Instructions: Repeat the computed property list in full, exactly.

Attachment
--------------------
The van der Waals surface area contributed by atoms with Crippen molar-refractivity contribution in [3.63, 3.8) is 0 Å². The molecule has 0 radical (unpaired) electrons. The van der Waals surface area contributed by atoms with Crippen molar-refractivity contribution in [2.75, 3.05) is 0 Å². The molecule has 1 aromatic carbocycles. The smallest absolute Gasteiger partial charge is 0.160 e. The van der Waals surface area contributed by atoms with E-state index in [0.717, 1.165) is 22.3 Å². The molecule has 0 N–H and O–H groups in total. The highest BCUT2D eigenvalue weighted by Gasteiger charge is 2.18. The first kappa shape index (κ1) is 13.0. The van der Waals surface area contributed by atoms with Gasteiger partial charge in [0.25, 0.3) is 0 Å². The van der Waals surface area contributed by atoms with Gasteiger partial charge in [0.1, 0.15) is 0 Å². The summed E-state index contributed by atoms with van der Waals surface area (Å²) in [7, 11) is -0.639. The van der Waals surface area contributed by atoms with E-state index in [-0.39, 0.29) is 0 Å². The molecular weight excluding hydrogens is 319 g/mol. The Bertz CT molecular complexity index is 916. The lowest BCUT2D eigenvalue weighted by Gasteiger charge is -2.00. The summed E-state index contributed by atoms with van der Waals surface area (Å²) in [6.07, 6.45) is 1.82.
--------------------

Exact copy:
The van der Waals surface area contributed by atoms with Crippen molar-refractivity contribution in [3.63, 3.8) is 0 Å². The molecule has 0 radical (unpaired) electrons. The van der Waals surface area contributed by atoms with Crippen molar-refractivity contribution in [2.75, 3.05) is 0 Å². The molecule has 1 aromatic carbocycles. The smallest absolute Gasteiger partial charge is 0.160 e. The van der Waals surface area contributed by atoms with E-state index in [0.717, 1.165) is 22.3 Å². The molecule has 0 N–H and O–H groups in total. The highest BCUT2D eigenvalue weighted by Gasteiger charge is 2.18. The first kappa shape index (κ1) is 13.0. The van der Waals surface area contributed by atoms with Gasteiger partial charge in [0.25, 0.3) is 0 Å². The van der Waals surface area contributed by atoms with Gasteiger partial charge in [0.1, 0.15) is 0 Å². The summed E-state index contributed by atoms with van der Waals surface area (Å²) in [7, 11) is -0.639. The van der Waals surface area contributed by atoms with E-state index in [-0.39, 0.29) is 0 Å². The molecular weight excluding hydrogens is 319 g/mol. The Bertz CT molecular complexity index is 916. The lowest BCUT2D eigenvalue weighted by Gasteiger charge is -2.00. The summed E-state index contributed by atoms with van der Waals surface area (Å²) in [6.07, 6.45) is 1.82.